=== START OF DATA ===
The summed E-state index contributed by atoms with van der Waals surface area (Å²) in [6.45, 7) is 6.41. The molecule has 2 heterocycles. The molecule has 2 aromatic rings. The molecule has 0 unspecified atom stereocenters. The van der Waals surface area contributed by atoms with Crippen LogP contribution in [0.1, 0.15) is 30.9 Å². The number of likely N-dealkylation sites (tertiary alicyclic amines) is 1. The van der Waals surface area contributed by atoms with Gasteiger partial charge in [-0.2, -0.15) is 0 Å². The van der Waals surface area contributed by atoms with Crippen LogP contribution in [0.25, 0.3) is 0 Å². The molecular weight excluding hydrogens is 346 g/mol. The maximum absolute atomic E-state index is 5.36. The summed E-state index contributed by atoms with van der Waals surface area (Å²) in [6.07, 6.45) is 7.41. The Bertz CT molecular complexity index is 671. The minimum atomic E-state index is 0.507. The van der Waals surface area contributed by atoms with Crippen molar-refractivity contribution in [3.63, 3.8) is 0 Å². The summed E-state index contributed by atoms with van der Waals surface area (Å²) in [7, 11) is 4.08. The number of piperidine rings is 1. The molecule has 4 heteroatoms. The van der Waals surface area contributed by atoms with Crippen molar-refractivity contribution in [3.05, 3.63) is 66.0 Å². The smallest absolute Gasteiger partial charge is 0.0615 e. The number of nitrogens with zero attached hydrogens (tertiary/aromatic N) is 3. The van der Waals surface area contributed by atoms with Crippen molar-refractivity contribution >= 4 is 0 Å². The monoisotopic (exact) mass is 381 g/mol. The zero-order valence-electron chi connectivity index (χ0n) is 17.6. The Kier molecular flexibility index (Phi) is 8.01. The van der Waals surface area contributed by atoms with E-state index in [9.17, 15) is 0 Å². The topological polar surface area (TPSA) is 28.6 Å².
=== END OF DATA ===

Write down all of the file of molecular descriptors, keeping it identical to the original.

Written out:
The summed E-state index contributed by atoms with van der Waals surface area (Å²) in [6.45, 7) is 6.41. The molecule has 2 heterocycles. The molecule has 2 aromatic rings. The molecule has 0 unspecified atom stereocenters. The van der Waals surface area contributed by atoms with Crippen LogP contribution in [0.1, 0.15) is 30.9 Å². The number of likely N-dealkylation sites (tertiary alicyclic amines) is 1. The van der Waals surface area contributed by atoms with Gasteiger partial charge in [-0.2, -0.15) is 0 Å². The van der Waals surface area contributed by atoms with Crippen LogP contribution in [0.25, 0.3) is 0 Å². The molecular weight excluding hydrogens is 346 g/mol. The maximum absolute atomic E-state index is 5.36. The summed E-state index contributed by atoms with van der Waals surface area (Å²) in [6.07, 6.45) is 7.41. The Bertz CT molecular complexity index is 671. The minimum atomic E-state index is 0.507. The van der Waals surface area contributed by atoms with Crippen molar-refractivity contribution in [3.63, 3.8) is 0 Å². The summed E-state index contributed by atoms with van der Waals surface area (Å²) in [7, 11) is 4.08. The number of piperidine rings is 1. The molecule has 4 heteroatoms. The van der Waals surface area contributed by atoms with Crippen molar-refractivity contribution in [3.05, 3.63) is 66.0 Å². The smallest absolute Gasteiger partial charge is 0.0615 e. The number of nitrogens with zero attached hydrogens (tertiary/aromatic N) is 3. The van der Waals surface area contributed by atoms with Crippen molar-refractivity contribution >= 4 is 0 Å². The monoisotopic (exact) mass is 381 g/mol. The zero-order valence-electron chi connectivity index (χ0n) is 17.6. The Kier molecular flexibility index (Phi) is 8.01. The van der Waals surface area contributed by atoms with E-state index in [9.17, 15) is 0 Å². The topological polar surface area (TPSA) is 28.6 Å².